As the cuckolded husband, Simon Russell Beale has The Deep Blue Sea’s quietest role. Yet he says so much with merely a knit brow, conveying both how alien his wife’s actions are to him, and how gravely they’ve wounded his pride.

7) Moonrise Kingdom, directed by Wes Anderson

Last summer, I wrote about Anderson’s knack for dense, poignant compositions using an example from The Royal Tenenbaums. But I could as easily have made the same point with his latest film, the pastoral lovers-on-the-run tale of two wounded children. Its audiovisual density is startling, whether in the endless bon mots, art design Easter eggs, or musical selections from Benjamin Britten and Françoise Hardy. And yet more startling is the acute loneliness that gnaws at the film’s small island community. Moonrise Kingdom is as heartfelt as it is deadpan; as joyous as it is pained.

The one big saving grace of Tim Burton’s Dark Shadows is Eva Green, cackling and seductive as the wickedest witch this side of Margaret Hamilton.

The highlight of Hong Sang-soo’s lost-in-translation comedy In Another Country is Yu Jun-Sang as “the lifeguard!” who repeatedly, clumsily tries to hit on different iterations of Isabelle Huppert.

6) The Kid with a Bike, directed by Jean-Pierre and Luc Dardenne

Little Cyril has two loves: his deadbeat dad, and his oft-stolen bike. That’s it. That’s the whole foundation for this heartbreaking fable, a film of extreme narrative clarity and unadorned technique. The Dardenne Brothers merely follow Cyril, swiftly panning as he runs or bikes across the frame, and by following him extract a complex vision of childhood—as a garden of forking paths; as a blank slate written on by every nearby adult. As pure potential, embodied by flinty child actor Thomas Doret. Helpless, wanting only to be loved back, he’s the heart and soul of this sparse, simple tearjerker.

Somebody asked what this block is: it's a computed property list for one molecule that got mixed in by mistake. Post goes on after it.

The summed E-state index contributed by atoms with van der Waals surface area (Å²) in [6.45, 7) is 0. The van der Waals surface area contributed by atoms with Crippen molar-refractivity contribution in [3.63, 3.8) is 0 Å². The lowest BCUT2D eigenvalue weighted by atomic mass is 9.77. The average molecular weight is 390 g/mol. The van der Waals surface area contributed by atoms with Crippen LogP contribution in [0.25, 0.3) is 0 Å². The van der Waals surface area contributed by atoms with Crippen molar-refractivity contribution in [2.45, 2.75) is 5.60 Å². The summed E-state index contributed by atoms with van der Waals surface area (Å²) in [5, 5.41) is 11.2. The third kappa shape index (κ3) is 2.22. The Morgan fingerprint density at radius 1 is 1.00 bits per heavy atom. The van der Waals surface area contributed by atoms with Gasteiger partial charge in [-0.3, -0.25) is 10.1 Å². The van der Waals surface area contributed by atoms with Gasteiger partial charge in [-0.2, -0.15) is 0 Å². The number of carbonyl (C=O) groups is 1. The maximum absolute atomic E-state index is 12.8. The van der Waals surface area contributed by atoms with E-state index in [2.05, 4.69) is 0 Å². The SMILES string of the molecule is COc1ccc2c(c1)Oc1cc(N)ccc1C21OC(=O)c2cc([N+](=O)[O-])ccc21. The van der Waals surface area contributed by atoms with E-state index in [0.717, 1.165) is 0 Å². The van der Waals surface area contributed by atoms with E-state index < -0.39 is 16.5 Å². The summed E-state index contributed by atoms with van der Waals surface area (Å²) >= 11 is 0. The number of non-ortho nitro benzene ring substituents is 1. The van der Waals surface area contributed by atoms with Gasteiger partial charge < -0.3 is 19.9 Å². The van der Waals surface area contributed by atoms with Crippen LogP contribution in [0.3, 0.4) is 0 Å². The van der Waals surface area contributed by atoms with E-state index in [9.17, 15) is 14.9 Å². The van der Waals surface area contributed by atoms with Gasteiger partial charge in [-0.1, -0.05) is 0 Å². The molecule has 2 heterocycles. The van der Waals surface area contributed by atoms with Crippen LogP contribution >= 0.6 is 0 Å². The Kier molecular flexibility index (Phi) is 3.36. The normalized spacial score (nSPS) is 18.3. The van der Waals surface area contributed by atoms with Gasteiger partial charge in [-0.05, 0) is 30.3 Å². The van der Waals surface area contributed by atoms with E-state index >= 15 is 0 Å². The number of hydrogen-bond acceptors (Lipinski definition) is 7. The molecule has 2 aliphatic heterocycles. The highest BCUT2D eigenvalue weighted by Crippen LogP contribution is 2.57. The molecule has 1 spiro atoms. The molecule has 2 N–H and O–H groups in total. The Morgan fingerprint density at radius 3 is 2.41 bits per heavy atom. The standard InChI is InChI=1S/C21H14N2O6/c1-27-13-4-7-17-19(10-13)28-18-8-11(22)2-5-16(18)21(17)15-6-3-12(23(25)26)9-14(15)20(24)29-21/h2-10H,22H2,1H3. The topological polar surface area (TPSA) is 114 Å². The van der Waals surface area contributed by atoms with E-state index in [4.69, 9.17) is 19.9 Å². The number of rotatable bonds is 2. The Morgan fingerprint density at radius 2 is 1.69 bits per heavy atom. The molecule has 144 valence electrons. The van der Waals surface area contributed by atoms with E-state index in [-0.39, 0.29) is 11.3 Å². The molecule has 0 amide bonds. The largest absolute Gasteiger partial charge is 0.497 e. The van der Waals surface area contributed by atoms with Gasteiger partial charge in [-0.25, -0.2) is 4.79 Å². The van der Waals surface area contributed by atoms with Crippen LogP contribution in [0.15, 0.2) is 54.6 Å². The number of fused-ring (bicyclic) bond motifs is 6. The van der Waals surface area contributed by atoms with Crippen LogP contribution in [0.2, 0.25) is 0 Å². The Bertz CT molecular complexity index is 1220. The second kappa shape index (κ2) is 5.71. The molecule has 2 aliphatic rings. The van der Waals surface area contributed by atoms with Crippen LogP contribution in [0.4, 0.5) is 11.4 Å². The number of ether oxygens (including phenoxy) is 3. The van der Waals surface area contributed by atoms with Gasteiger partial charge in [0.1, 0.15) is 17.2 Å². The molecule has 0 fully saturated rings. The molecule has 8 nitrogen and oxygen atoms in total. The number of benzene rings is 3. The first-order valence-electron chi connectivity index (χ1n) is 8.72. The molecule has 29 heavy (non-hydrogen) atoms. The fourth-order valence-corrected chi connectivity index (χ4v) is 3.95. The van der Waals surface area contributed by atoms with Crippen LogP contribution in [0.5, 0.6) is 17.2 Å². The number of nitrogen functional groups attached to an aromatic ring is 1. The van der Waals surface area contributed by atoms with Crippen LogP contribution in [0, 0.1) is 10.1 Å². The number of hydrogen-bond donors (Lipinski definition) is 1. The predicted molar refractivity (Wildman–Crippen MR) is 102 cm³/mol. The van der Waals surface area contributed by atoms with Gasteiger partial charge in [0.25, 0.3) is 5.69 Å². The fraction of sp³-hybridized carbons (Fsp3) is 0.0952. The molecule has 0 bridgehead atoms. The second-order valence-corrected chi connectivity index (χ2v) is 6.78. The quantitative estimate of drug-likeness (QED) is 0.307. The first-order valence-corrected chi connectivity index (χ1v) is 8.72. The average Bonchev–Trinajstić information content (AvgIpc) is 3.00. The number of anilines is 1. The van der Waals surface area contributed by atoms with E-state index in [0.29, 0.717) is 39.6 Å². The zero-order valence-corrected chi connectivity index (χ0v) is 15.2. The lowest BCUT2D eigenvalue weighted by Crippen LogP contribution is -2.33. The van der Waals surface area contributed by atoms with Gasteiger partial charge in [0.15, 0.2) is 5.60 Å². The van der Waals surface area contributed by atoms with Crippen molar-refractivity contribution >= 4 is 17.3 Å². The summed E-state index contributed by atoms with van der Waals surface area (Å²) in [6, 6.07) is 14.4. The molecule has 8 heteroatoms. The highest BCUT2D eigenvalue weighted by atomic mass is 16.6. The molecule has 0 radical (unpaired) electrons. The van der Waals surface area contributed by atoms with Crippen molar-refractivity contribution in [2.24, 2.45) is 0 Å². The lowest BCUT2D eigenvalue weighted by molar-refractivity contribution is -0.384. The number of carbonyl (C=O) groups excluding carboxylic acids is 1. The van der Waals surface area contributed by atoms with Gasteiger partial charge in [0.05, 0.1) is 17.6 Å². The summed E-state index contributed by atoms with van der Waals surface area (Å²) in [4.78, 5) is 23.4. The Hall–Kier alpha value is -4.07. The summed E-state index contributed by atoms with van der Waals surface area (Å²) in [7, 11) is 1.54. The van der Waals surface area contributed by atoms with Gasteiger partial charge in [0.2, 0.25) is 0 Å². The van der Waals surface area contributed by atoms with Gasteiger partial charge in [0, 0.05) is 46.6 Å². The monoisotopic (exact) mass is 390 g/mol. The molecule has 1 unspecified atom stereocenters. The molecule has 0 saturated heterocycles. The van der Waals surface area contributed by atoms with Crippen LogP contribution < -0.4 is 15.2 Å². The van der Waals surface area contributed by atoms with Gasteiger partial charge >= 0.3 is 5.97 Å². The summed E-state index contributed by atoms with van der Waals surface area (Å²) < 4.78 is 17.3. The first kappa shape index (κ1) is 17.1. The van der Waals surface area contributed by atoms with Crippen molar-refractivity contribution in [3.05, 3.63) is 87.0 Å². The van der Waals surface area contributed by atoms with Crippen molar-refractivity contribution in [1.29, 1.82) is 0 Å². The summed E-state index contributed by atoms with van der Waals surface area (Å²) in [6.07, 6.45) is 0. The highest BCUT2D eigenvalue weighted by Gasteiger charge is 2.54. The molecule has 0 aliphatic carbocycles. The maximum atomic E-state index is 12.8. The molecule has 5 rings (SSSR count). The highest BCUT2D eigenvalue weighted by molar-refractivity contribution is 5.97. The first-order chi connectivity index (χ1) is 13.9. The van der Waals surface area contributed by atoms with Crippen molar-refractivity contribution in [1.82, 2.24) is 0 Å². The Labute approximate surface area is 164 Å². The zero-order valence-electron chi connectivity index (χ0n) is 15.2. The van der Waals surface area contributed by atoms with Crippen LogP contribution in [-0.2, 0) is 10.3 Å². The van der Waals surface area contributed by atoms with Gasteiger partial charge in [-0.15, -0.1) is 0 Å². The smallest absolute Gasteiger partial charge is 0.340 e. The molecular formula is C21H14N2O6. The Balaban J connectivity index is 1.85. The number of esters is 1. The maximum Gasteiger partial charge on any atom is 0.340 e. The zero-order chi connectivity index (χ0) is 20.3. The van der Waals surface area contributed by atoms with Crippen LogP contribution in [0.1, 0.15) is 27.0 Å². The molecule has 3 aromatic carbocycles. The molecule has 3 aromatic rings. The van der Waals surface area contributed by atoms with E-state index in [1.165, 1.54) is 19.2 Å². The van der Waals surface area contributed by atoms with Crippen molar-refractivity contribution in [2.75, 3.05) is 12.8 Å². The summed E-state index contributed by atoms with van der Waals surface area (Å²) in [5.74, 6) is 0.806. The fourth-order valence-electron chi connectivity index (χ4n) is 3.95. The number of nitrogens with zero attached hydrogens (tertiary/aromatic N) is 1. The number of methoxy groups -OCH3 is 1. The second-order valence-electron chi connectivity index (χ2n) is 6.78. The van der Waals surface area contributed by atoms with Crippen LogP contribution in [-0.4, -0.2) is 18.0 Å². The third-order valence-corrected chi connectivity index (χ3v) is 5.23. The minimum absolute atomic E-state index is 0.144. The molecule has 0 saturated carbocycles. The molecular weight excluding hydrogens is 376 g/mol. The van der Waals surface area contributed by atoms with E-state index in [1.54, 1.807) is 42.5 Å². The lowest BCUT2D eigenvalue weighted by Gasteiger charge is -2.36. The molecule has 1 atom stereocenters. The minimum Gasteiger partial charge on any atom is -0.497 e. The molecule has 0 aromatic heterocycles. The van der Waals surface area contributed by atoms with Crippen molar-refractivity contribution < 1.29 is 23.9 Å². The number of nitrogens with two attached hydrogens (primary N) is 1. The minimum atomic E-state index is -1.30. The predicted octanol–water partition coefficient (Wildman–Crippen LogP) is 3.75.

As the pregnant wife of The Master’s title character, Amy Adams both fulfills and defies the “earth mother” archetype. She bares her teeth as the film nears its climax, especially through an unforgettable, power-exerting hand job.

In Cosmopolis, Paul Giamatti plays unemployment as abjection, turning himself into a lump of malignant flesh, a one-man dose of Cronenberg’s trademark body horror.

5) The Turin Horse, directed by Béla Tarr

This is the way the world ends. Not with a bang, not even with a whimper, but with the precise formal control and mordant humor that have permeated Tarr’s filmography. It’s an incredibly experiential movie, making us feel every inch of ground covered by that old dappled mare and every boiled potato dined on by her owners. Broken up schematically into days and interminable long takes, the film grinds—and Mihály Víg’s score grinds with it—toward a small apocalypse. Yet for all its gloom, The Turin Horse is a film of palpable physical realness, and in that realness lies a measure of minimalist beauty.

Jumping, kicking, flying, Anne Marsen is hyperkinetic in Girl Walk//All Day, throwing her whole body into a feature-length fantasy of free dance.

Rarely has Liam Neeson’s low, Irish growl been used better than it is in The Grey. He gives a performance of reluctant leadership wreathed with pain.

4) The Master, directed by Paul Thomas Anderson

Furthering the elemental violence of There Will Be Blood, Anderson’s new film is an American epic carved from sea, sun, and rock. The relationship between two souls—one broken by war, the other longing to mend that damage—forms its spine, but the real meat of The Master is its images: a ship’s churning wake, a tracking shot through a 1950s shopping mall, the jagged face and jerky gait of Joaquin Phoenix. The Master recasts the postwar years as a war of their own, one that pits atavism against modernity and is destined to end in stalemate.

Ensconced snugly in a gilded cage, Keira Knightley goes through hell in Anna Karenina and registers each mounting indignity across her delicate face.

Jack Black refines and restrains his broad comic persona in Bernie, playing the film’s benign murderer as a smiling surface without a hint of guile.

3) Damsels in Distress, directed by Whit Stillman